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…..which did not show a wide mediastinum according to radiology.  The patient was whisked away to the CT scanner and within 45 minutes of ED arrival, the diagnosis of a Stanford type A aortic dissection with pericardial effusion (but not tamponade) was confirmed.  This would not have been possible without bedside ultrasound as I think most clinicians would have been falsely reassured by the normal CXR (widened mediastinum only present in 60% of aortic dissections1).

The patient was fluid resuscitated with crystalloid, her BP improved to 100/60 and HR came down to the 80s.  While awaiting transport, I attempted to place an arterial line for close BP monitoring.  However, approximately 60 minutes after ED arrival, the patient became progressively bradycardic and coded.  My institution’s cardiothoracic surgeons were already at bedside and performed a sternotomy with pericardial window.  Despite our efforts, we were never able to obtain return of spontaneous circulation and the patient was pronounced. These patients rarely make it to the ED due to how quickly they can decompensate, but if they do, quickening the diagnosis may help get them the intervention they need (clinical suspicion and appropriate use of bedside ultrasound is key), although a high mortality still exists.

  1. Aldeen A, Rosiere L.  “Focus on: Acute Aortic Dissection.” ACEP News, July 2009.

SonoCase: 70 yr old fever, hypotensive after root canal, diarrhea & abd pain…”RUSH” +1

This case is one of those cases that make me so proud of the residents I work with…. Drs. Brianne Steele and Cesar Avila identified the need for a RUSH exam, but didn’t stop there – they noticed something during their RUSH and proceeded with another evaluation – obtaining the surprising diagnosis below, saving him time in the emergency department and canceling his CT scan that didn’t need to be done, which I then conclude controls his healthcare charge. period.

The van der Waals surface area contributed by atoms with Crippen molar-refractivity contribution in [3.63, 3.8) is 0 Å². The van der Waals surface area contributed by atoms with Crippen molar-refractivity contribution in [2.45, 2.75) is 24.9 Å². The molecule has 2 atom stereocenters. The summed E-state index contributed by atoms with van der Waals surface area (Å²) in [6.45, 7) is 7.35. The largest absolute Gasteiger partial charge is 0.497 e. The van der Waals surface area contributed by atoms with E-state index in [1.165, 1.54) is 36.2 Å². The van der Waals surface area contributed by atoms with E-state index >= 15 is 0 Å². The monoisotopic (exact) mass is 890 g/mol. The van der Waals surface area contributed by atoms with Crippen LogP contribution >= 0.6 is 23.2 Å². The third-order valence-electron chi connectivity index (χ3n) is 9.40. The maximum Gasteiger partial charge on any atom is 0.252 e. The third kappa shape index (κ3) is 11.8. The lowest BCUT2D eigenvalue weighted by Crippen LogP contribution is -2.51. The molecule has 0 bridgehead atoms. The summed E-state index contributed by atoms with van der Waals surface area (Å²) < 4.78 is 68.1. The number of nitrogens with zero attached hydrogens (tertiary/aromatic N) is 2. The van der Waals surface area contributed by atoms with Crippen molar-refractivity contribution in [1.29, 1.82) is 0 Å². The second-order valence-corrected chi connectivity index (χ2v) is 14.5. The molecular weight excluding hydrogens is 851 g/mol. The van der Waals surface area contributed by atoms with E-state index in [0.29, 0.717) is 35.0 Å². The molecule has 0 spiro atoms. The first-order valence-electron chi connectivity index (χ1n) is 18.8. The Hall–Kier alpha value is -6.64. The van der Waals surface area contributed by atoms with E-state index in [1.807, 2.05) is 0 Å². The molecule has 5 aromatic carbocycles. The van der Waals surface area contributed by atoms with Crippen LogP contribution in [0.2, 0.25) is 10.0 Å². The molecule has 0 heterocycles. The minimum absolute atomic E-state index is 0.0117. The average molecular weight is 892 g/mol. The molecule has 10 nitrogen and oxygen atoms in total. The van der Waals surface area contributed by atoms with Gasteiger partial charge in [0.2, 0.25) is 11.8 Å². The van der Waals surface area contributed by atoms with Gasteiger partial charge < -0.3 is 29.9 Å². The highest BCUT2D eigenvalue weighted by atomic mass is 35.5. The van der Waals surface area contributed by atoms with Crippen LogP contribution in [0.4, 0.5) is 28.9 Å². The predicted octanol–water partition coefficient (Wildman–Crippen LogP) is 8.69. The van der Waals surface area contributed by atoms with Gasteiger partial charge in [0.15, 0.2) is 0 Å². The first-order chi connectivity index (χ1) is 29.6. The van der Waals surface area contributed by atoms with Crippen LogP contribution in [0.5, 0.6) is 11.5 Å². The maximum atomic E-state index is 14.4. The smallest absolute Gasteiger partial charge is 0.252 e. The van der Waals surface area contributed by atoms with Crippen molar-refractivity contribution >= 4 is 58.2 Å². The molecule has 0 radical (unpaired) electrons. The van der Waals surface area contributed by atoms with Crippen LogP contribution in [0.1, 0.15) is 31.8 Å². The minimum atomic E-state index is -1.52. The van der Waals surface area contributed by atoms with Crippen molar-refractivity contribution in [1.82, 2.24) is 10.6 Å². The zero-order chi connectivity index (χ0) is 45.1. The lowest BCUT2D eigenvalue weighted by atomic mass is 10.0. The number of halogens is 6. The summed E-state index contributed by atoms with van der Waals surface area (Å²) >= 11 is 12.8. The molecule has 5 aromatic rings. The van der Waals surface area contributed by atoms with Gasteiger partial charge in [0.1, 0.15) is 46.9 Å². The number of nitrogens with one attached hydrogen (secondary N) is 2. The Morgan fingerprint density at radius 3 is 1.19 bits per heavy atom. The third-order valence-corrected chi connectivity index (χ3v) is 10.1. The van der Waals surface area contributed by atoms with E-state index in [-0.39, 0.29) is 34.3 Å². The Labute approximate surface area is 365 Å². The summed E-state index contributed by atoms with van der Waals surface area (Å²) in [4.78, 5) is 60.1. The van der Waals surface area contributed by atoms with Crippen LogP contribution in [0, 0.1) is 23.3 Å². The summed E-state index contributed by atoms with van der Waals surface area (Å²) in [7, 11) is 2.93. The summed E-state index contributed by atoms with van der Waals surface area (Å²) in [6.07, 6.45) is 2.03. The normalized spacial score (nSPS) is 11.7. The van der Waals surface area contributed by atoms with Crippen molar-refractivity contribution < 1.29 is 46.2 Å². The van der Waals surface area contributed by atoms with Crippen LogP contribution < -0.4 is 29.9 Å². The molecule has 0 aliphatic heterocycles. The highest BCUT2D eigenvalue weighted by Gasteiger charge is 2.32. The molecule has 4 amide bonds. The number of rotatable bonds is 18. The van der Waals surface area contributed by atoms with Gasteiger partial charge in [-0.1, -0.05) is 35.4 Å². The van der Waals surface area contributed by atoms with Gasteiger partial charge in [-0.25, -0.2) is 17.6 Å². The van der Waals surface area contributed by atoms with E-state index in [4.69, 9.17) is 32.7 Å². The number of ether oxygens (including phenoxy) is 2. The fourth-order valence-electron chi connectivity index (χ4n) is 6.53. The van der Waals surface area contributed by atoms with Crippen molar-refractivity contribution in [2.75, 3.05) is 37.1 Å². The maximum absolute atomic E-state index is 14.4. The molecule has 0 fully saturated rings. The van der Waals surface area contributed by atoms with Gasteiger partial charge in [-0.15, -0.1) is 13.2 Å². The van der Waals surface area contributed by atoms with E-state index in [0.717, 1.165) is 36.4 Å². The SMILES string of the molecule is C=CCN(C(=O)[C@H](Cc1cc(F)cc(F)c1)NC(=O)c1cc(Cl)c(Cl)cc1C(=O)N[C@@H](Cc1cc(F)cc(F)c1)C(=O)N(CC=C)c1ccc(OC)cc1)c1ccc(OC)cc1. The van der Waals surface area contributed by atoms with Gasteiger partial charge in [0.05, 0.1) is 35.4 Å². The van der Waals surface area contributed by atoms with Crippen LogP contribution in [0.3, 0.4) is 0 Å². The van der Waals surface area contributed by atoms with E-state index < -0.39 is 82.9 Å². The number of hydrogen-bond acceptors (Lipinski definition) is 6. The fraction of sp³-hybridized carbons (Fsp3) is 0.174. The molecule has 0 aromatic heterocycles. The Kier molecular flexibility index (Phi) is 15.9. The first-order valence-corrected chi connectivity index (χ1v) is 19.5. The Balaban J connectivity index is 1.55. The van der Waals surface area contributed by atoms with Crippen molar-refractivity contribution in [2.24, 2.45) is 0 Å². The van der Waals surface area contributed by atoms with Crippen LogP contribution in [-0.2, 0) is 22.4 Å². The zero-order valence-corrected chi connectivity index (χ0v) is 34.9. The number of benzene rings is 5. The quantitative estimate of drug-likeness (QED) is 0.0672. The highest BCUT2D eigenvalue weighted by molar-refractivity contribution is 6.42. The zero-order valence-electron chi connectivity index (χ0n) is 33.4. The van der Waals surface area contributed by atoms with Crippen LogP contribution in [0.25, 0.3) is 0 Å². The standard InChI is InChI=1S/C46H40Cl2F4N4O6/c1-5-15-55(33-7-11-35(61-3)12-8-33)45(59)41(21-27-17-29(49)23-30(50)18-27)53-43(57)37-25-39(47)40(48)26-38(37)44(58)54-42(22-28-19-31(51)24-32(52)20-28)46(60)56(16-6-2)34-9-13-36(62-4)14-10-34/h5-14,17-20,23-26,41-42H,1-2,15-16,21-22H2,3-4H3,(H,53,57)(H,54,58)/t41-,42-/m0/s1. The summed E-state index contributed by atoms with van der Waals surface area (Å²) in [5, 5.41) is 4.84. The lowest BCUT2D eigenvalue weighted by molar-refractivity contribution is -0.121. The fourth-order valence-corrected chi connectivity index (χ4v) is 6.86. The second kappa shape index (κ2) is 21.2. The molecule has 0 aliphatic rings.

70 year old male with a history of (ready for it…) Continue reading

SonoCase: 60 yr old male, lethargic, respiratory distress, shock – “RUSH” to bedside

The great thing about bedside ultrasound is that you can get a really REALLY good idea of what is going on with a patient within 5-10 minutes of their arrival, particularly patients who can’t tell you whats going on (whether it’s because they are lethargic and tachypneic – like this case – or altered, unconscious, or speak another language) , but, because you are a great doc, you do know by just walking through the doorway and looking at the patient that he is S.I.C.K. This case discusses exactly that and highlights the RUSH protocol, (see my prior post on the evidence based approach to the RUSH) ,but also how interpreting those applications when correlating to your exam and clinical history is key and adds greatly to your evaluation of the patient.

60 yr old guy (with an amazingly nice wife and family) with a history of cutaneous T-cell lymphoma (chemo/radiation 3 months earlier), Sezary syndrome (with chemo) and Sjogren’s syndrome walks in (yes, thats right, walks in…) to the emergency department waiting room, leaning on his wife after just getting off a plane from Seattle (about a 3 hour flight) after a 1 week cruise. Continue reading

SonoCase: 57 yr old with acute chest pain, light-headed….

This case is one of the most interesting cases I have heard about. A true testament to the concept that with bedside US, know what normal looks like well – because if you see something that doesn’t look normal, you may not know what it is sometimes, but it’s not normal and it’s time to explore further. One of our stellar EM residents, Dr. Natatcha Chough, went to the bedside of this patient who was brought by ambulance with appreciable diaphoresis. He was 57 yrs old, c/o gradual onset of chest pressure radiating to his back for 40 minutes (which had resolved after paramedics gave nitroglycerin), feeling light head, with associated shortness of breath, wheezing. He had a history of hypertension and aortic coarctation repaired as a child and at age 20, no history of asthma/COPD, and takes Metoprolol daily.

His vitals: T 36.3  RR 24   HR 83   BP  87/55   O2 sat 93% RA Continue reading

SonoCase: 62 year old male c/o general weakness… you “RUSH” to his bedside…